This park's life
It’s bigger than all of London’s parks combined, beats Central Park for size, and is 350 years old this year – so is Phoenix Park the best in the world, asks PATRICK FREYNE
AILEEN AND MAUREEN seem to know everybody. I’m in the café in the Phoenix Park Visitor Centre, when these two women ask if they can share my table. Before long they’re helping me identify the people I’ve come to interview.
“That’s the former superintendent John McCullen there,” says Maureen, pointing at an older man in a blazer and V-neck who’s just come in and ordered a coffee. “He’s a Louth man.” (“I’m not from Louth,” he says later with mock horror. “I’m from Meath.”) They tell me that Helen, who runs this café, is the sister-in-law of Angela, who runs the Victorian Tea Kiosk near the zoo. “The kiosk is lovely as well,” says Maureen. “But it’s hard to park there because people come in, leave their cars and head off to the Luas.” They also tell me that when traffic through the park was restricted for the inauguration of Michael D Higgins, locals were allowed to enter by another gate.
For Maureen and Aileen, originally from Cavan and Monaghan respectively, and now long-time residents of Castleknock, the Phoenix Park is their park. And, indeed, since the earl of Chesterfield opened it to the public in 1747 (hence its main thoroughfare: Chesterfield Avenue), it’s been the property of the people of Dublin and one of the largest enclosed parks in the world. It’s bigger, so the literature says, than all the parks in London put together. There was a spring of clear water in the area, or “fionn uisce” in Irish, which was anglicised over time to Phoenix.
The 350-year anniversary date relates to 1662, when James Butler, duke of Ormond, established it as a deer park for aristocratic use. The poor duke would probably be a bit nonplussed by the commoners now frequenting his lands – pushing prams, biking (bikes can be hired at the main gates), running, rollerblading, kite-flying, picnicking, dog-walking, cricketing, Segwaying and occasionally playing bike-polo (apparently the polo club do this). He’d probably also have been a little put out by the various political murders (the murder of the chief secretary and under secretary in 1882) and mass Catholic rallies that have occurred since his day (the Papal visit in 1979 attracted close to a million visitors, the Eucharistic Congress in 1932 had 1.5 million), not to mention the recent Swedish House Mafia gig.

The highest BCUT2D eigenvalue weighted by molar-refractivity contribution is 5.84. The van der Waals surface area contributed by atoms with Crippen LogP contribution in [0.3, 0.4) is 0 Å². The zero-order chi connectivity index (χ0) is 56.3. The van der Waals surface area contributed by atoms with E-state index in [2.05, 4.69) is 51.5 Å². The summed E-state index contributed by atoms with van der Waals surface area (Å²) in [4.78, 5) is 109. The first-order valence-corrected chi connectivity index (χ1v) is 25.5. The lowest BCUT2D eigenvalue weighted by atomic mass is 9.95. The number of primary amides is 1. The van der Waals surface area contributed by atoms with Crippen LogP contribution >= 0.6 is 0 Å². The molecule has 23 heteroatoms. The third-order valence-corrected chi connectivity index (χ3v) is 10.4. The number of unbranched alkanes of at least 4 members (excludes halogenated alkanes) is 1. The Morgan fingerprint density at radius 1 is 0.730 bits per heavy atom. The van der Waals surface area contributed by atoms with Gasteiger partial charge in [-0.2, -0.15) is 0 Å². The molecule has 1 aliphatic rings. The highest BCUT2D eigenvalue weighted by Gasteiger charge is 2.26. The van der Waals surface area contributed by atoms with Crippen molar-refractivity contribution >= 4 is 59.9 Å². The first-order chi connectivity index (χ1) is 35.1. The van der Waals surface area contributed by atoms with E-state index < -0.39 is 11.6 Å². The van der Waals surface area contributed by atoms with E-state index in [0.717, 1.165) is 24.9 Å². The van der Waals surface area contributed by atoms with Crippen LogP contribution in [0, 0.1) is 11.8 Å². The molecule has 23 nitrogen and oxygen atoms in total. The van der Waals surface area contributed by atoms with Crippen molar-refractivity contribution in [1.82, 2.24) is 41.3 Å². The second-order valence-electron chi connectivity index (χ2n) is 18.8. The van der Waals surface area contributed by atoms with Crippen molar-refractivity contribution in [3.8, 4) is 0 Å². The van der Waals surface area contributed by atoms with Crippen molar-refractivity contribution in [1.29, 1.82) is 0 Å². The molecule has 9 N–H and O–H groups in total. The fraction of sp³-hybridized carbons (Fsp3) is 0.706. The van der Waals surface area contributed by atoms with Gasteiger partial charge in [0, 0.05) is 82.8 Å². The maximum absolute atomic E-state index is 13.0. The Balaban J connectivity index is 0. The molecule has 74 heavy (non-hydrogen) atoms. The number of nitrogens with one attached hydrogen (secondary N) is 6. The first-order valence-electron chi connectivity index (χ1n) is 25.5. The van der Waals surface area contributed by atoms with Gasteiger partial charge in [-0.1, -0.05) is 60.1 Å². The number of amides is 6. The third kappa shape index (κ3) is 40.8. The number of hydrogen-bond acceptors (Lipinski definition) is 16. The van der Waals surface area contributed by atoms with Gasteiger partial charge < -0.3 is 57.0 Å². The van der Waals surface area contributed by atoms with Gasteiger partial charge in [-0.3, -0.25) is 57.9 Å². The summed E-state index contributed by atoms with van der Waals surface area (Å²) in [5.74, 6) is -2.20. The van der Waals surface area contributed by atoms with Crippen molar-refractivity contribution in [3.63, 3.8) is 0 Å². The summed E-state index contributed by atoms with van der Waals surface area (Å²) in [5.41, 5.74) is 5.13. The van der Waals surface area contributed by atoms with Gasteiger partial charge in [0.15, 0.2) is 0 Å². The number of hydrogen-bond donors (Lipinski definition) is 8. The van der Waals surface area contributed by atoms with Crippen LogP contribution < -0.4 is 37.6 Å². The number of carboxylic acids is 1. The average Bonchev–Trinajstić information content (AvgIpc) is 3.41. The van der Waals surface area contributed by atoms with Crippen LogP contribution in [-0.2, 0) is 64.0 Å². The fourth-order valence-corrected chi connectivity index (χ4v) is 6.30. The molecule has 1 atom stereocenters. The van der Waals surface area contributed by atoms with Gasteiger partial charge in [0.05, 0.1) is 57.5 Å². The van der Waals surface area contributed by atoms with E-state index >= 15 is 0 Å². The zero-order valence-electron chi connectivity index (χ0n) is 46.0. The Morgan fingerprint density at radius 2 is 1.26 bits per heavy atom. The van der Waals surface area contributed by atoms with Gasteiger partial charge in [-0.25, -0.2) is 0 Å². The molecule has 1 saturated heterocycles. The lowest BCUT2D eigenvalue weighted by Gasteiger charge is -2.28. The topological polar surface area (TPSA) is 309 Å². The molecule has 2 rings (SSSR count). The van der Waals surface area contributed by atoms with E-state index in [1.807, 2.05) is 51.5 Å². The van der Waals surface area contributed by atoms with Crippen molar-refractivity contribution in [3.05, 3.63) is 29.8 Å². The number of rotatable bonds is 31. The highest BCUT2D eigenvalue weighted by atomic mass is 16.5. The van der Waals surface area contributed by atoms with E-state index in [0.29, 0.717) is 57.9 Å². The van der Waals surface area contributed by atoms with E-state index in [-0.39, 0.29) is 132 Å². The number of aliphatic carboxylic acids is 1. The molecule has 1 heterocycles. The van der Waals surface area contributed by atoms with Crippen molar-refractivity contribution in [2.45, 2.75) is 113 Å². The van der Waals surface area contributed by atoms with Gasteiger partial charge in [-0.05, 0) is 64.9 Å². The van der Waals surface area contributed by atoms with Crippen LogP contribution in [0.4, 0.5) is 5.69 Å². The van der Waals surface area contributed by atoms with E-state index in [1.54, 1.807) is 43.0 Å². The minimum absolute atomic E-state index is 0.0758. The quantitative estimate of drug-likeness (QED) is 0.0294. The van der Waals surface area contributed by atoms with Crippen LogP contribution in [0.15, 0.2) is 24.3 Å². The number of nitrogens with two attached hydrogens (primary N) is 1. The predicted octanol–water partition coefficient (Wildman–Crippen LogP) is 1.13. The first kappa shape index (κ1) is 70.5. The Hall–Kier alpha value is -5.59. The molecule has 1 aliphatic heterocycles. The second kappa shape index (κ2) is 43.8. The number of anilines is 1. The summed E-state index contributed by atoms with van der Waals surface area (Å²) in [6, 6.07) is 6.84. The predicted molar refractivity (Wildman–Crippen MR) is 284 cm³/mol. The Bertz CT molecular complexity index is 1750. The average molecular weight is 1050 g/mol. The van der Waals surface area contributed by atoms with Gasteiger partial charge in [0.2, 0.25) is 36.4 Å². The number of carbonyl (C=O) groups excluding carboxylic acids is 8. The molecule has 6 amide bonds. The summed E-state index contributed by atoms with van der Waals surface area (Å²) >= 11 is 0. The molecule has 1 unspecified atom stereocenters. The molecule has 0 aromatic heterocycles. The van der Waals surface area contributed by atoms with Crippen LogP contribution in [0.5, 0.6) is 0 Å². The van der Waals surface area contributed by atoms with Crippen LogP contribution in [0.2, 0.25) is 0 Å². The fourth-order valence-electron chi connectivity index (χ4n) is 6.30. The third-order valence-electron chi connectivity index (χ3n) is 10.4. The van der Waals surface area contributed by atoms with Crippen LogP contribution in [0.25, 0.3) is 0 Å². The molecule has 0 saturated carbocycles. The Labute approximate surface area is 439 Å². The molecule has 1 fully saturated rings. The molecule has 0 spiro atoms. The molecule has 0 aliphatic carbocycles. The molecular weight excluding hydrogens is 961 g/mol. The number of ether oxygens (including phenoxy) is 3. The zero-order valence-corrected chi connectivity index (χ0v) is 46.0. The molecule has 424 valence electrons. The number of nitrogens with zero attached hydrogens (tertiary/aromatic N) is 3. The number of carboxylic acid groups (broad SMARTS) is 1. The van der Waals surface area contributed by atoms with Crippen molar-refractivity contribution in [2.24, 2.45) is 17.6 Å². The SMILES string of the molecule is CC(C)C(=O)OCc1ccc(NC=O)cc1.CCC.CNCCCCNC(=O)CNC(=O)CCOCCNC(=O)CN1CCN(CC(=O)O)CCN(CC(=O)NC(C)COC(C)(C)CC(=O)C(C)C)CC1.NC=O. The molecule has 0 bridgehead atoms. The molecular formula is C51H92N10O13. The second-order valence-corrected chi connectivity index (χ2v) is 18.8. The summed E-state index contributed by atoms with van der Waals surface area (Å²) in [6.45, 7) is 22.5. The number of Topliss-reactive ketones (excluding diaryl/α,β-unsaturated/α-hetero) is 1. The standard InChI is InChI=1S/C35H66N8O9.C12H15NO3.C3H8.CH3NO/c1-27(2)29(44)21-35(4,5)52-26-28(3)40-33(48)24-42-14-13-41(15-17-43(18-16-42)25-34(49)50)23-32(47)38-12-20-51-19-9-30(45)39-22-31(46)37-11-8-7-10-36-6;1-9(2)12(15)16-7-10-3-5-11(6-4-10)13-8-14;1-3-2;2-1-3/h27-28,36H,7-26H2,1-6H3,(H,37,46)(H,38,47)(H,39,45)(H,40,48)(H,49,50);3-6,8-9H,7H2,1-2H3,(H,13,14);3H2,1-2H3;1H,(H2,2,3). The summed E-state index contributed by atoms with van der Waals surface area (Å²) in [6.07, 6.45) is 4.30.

Everyone in the park is enthusiastic about something. Margaret McGuirk from the visitor centre tells me of the park’s various landscaping projects over the years, and how Decimus Burton straightened Chesterfield Avenue. Walking along that road I meet Jack Dunne, who’s revelling in having days off since retiring from night-work. He comes here to walk his dog, Junior. “There’s a bit of a Chihuahua in him, I think,” he says looking sceptically at his dog. “He’s not as well-behaved as he looks.”
Cricketer Matt Lunson declares the park to have “the best climbing tree in the world” (over by the visitor centre) and enthuses about Farmleigh. Newbie rollerblader Dave Carty enjoys having a place to skate where “you’re not going to be killed by traffic”, while his companion Charlene Loughrey notes the “hidden things here that no one knows about. There’s the maze and the gardens. They’re like my secrets.”
Head coach at the Phoenix Cricket Club
“There’s a sign out there and it says ‘Phoenix Cricket Club, Members Only’,” says Tasmania-born, Chapelizod-dwelling cricket coach Matt Lunson. “It’s a bit forbidding. I think it should say ‘Phoenix Cricket Club, Members Welcome’. Cricket is growing exponentially here. I’ve been working in schools for a few years now – Ballymun, Clondalkin, Tallaght – introducing cricket to people in cooperation with the County Council. That’s been my main occupation.”
The second-oldest cricket club in the world – “It was started in 1830,” says Lunson. “I can’t remember what the oldest is” – the Phoenix Cricket Club was once one of 20 cricket clubs resident in the park.
Sitting beneath pictures of Edwardian gentlemen and a big wooden board featuring the names of former presidents and captains, Lunson talks of how he made his way from Australia to Dublin as an aspiring musician. He sang backing vocals on Thomas Walsh and Neil Hannon’s cricket- themed The Duckworth Lewis Method album, but has more recently transferred his musical energy to his first love – cricket.
“My wife and daughter also play,” he says. “I think it’s because they think it’s the only way they’ll see me.”
Model airplane enthusiast
If you put the words “Phoenix Park”, “model planes” and “Pathe” into Google, you will find 1930s footage of besuited gentlemen flying remote-controlled planes in Phoenix Park. So Frank Boughton, former chairman of the Leinster Model Flying Club, informs me. I’ve approached some men flying radio-controlled planes from a landing strip mown into the long grass in the 15 Acres (the first pretended to run away when I said I was a journalist, then pointed me in the direction of Boughton).